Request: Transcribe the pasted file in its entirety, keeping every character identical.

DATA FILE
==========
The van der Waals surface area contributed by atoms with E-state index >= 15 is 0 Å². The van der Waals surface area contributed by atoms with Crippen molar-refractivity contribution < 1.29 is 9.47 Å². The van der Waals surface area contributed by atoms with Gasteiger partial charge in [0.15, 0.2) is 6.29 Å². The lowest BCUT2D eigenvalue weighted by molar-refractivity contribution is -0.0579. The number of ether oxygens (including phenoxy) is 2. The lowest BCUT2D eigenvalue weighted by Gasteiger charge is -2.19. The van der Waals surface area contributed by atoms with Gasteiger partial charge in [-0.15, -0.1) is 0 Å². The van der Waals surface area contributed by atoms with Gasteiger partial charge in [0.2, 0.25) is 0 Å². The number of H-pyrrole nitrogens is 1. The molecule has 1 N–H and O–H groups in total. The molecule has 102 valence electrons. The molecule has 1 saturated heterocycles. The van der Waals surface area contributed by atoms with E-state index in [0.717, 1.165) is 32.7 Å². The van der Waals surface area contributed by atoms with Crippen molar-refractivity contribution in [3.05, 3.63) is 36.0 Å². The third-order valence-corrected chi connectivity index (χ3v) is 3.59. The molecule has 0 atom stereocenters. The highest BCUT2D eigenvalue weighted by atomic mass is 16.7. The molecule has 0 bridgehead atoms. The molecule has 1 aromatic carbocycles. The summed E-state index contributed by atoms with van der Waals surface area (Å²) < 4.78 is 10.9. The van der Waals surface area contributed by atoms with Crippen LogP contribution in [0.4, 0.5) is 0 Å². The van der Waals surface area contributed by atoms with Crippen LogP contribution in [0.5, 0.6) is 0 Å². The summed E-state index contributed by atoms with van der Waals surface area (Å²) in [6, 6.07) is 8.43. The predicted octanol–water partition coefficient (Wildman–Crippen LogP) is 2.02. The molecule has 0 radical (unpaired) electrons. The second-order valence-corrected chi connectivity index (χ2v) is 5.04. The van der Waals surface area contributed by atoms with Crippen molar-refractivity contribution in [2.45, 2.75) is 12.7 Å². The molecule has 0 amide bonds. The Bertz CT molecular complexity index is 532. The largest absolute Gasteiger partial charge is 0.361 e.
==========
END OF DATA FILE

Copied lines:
The van der Waals surface area contributed by atoms with E-state index >= 15 is 0 Å². The van der Waals surface area contributed by atoms with Crippen molar-refractivity contribution < 1.29 is 9.47 Å². The van der Waals surface area contributed by atoms with Gasteiger partial charge in [0.15, 0.2) is 6.29 Å². The lowest BCUT2D eigenvalue weighted by molar-refractivity contribution is -0.0579. The number of ether oxygens (including phenoxy) is 2. The lowest BCUT2D eigenvalue weighted by Gasteiger charge is -2.19. The van der Waals surface area contributed by atoms with Gasteiger partial charge in [-0.15, -0.1) is 0 Å². The van der Waals surface area contributed by atoms with Gasteiger partial charge in [0.2, 0.25) is 0 Å². The number of H-pyrrole nitrogens is 1. The molecule has 1 N–H and O–H groups in total. The molecule has 102 valence electrons. The molecule has 1 saturated heterocycles. The van der Waals surface area contributed by atoms with E-state index in [0.717, 1.165) is 32.7 Å². The van der Waals surface area contributed by atoms with Crippen molar-refractivity contribution in [3.05, 3.63) is 36.0 Å². The third-order valence-corrected chi connectivity index (χ3v) is 3.59. The molecule has 0 atom stereocenters. The highest BCUT2D eigenvalue weighted by atomic mass is 16.7. The molecule has 0 bridgehead atoms. The molecule has 1 aromatic carbocycles. The summed E-state index contributed by atoms with van der Waals surface area (Å²) < 4.78 is 10.9. The van der Waals surface area contributed by atoms with Crippen LogP contribution in [0.4, 0.5) is 0 Å². The van der Waals surface area contributed by atoms with Crippen LogP contribution in [0.5, 0.6) is 0 Å². The summed E-state index contributed by atoms with van der Waals surface area (Å²) in [6, 6.07) is 8.43. The predicted octanol–water partition coefficient (Wildman–Crippen LogP) is 2.02. The molecule has 0 radical (unpaired) electrons. The second-order valence-corrected chi connectivity index (χ2v) is 5.04. The van der Waals surface area contributed by atoms with Crippen molar-refractivity contribution in [2.45, 2.75) is 12.7 Å². The molecule has 0 amide bonds. The Bertz CT molecular complexity index is 532. The largest absolute Gasteiger partial charge is 0.361 e.